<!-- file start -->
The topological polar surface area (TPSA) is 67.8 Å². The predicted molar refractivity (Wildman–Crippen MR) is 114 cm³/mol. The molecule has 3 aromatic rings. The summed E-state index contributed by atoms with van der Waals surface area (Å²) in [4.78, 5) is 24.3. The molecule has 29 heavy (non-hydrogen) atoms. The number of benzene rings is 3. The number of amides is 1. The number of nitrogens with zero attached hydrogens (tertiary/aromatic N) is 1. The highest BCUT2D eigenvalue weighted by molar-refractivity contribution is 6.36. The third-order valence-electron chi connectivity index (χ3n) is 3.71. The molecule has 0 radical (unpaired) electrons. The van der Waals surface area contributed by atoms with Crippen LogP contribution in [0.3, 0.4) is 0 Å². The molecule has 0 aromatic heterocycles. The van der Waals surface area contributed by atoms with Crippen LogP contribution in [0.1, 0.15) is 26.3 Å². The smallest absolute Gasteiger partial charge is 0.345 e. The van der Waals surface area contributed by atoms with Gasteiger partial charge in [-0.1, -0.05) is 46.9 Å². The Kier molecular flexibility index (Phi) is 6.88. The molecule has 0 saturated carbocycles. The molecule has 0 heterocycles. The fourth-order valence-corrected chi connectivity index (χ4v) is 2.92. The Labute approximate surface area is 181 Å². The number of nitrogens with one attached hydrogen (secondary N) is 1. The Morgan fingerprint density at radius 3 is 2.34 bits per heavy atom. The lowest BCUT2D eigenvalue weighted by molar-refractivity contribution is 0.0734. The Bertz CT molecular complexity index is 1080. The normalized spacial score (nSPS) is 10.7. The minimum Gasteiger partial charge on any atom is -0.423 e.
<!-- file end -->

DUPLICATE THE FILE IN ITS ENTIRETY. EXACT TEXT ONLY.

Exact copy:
The topological polar surface area (TPSA) is 67.8 Å². The predicted molar refractivity (Wildman–Crippen MR) is 114 cm³/mol. The molecule has 3 aromatic rings. The summed E-state index contributed by atoms with van der Waals surface area (Å²) in [4.78, 5) is 24.3. The molecule has 29 heavy (non-hydrogen) atoms. The number of benzene rings is 3. The number of amides is 1. The number of nitrogens with zero attached hydrogens (tertiary/aromatic N) is 1. The highest BCUT2D eigenvalue weighted by molar-refractivity contribution is 6.36. The third-order valence-electron chi connectivity index (χ3n) is 3.71. The molecule has 0 radical (unpaired) electrons. The van der Waals surface area contributed by atoms with Crippen LogP contribution in [0.3, 0.4) is 0 Å². The molecule has 0 aromatic heterocycles. The van der Waals surface area contributed by atoms with Crippen LogP contribution in [0.1, 0.15) is 26.3 Å². The smallest absolute Gasteiger partial charge is 0.345 e. The van der Waals surface area contributed by atoms with Gasteiger partial charge in [-0.1, -0.05) is 46.9 Å². The Kier molecular flexibility index (Phi) is 6.88. The molecule has 0 saturated carbocycles. The molecule has 0 heterocycles. The fourth-order valence-corrected chi connectivity index (χ4v) is 2.92. The Labute approximate surface area is 181 Å². The number of nitrogens with one attached hydrogen (secondary N) is 1. The Morgan fingerprint density at radius 3 is 2.34 bits per heavy atom. The lowest BCUT2D eigenvalue weighted by molar-refractivity contribution is 0.0734. The Bertz CT molecular complexity index is 1080. The normalized spacial score (nSPS) is 10.7. The minimum Gasteiger partial charge on any atom is -0.423 e.